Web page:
I won’t tell here the history of wood engraving: somebody else, more qualified than me on such matters, will undertake this interesting task. I’ll merely summarize some general information about this art of modern origin without which L’Illustration wouldn’t have the good fortune to meet your favor.
The artist draws with an ordinary graphite pencil on a piece of dry, even, and lightly whitewashed boxwood, as he would on a piece of paper. Once it has been assessed and accepted, the drawing is immediately taken to the main engraver’s workshop, of which an accurate picture can be seen below. It is engraved at once upon arrival, without pause or respite, night and day, as the work must often be completed in less than forty-eight hours. The process is quite simple, but carrying it out requires great skill. It consists of removing with burins of various sizes every part of the drawing which must remain white. It is completely different from intaglio engraving: the copperplate or steel engraver carves into the plate the very lines the wood engraver leaves in relief; in other words, the copperplate engraver doesn’t touch any of the parts which must remain white, whereas the wood engraver leaves untouched every part that must be black.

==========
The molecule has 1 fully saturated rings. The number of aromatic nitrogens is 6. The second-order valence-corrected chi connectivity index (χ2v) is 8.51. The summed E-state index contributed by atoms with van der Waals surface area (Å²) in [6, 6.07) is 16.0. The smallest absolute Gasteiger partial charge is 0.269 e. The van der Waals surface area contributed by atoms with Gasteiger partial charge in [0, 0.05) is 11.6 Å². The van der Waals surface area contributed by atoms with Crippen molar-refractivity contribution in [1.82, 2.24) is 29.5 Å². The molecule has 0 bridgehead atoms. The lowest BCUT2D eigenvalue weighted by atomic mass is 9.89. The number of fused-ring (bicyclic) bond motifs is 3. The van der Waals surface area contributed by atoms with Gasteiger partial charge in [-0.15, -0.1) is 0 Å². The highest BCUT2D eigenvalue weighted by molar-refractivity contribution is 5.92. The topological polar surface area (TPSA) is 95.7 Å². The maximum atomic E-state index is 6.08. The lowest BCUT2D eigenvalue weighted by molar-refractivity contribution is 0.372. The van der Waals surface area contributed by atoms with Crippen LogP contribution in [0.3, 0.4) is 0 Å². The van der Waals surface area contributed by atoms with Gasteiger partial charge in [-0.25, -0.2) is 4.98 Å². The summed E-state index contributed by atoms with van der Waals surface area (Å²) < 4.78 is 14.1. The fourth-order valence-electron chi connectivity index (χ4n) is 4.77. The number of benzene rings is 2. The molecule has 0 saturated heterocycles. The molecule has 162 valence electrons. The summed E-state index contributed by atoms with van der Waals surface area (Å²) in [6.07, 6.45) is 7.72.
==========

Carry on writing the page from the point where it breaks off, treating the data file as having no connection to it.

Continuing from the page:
Not only is this workshop busy night and day, but when necessity commands, a drawing is cut in two or four pieces which are engraved separately and which, after they have been carefully glued together again, are then retouched and completed by a dexterous hand.
Once the engravings are completed, they are sent right away to a distant neighborhood where they are always impatiently awaited. So let’s cross the Seine and betake ourselves to the very center of the Cour des miracles, not far from the passage du Caire. Some other time, we’ll show you the most beautiful printing house currently standing in Paris, the famous yard where elementary schools replaced the shelters of beggars and scoundrels from the Middle Age, these large workshops where several hundreds of workers are constantly busy composing, correcting, or printing the masterpieces of contemporary French typography. Today, we’ll just tell you how the newspaper is printed.